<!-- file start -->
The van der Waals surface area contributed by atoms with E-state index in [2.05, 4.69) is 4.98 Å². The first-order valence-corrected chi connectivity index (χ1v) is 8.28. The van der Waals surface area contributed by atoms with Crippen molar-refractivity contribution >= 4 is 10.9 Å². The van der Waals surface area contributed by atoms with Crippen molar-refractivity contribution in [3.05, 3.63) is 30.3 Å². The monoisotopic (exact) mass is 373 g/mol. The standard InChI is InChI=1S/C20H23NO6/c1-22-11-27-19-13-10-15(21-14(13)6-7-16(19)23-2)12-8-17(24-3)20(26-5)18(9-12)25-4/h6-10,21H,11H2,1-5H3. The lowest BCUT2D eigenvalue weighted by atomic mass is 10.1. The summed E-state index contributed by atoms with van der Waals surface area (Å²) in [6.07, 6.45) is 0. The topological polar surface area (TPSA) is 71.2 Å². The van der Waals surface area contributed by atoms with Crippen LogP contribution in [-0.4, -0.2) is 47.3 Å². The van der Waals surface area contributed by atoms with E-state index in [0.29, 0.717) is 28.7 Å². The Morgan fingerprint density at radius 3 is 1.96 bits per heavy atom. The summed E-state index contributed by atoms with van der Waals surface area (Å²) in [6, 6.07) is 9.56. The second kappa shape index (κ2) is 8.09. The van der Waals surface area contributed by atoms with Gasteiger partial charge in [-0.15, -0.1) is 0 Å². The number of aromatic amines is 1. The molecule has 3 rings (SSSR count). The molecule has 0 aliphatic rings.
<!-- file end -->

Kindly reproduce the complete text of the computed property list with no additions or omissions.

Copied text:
The van der Waals surface area contributed by atoms with E-state index in [2.05, 4.69) is 4.98 Å². The first-order valence-corrected chi connectivity index (χ1v) is 8.28. The van der Waals surface area contributed by atoms with Crippen molar-refractivity contribution >= 4 is 10.9 Å². The van der Waals surface area contributed by atoms with Crippen molar-refractivity contribution in [3.05, 3.63) is 30.3 Å². The monoisotopic (exact) mass is 373 g/mol. The standard InChI is InChI=1S/C20H23NO6/c1-22-11-27-19-13-10-15(21-14(13)6-7-16(19)23-2)12-8-17(24-3)20(26-5)18(9-12)25-4/h6-10,21H,11H2,1-5H3. The lowest BCUT2D eigenvalue weighted by atomic mass is 10.1. The summed E-state index contributed by atoms with van der Waals surface area (Å²) in [6.07, 6.45) is 0. The topological polar surface area (TPSA) is 71.2 Å². The van der Waals surface area contributed by atoms with Crippen LogP contribution in [-0.4, -0.2) is 47.3 Å². The van der Waals surface area contributed by atoms with E-state index in [0.29, 0.717) is 28.7 Å². The Morgan fingerprint density at radius 3 is 1.96 bits per heavy atom. The summed E-state index contributed by atoms with van der Waals surface area (Å²) in [6, 6.07) is 9.56. The second kappa shape index (κ2) is 8.09. The van der Waals surface area contributed by atoms with Gasteiger partial charge in [-0.15, -0.1) is 0 Å². The number of aromatic amines is 1. The molecule has 3 rings (SSSR count). The molecule has 0 aliphatic rings.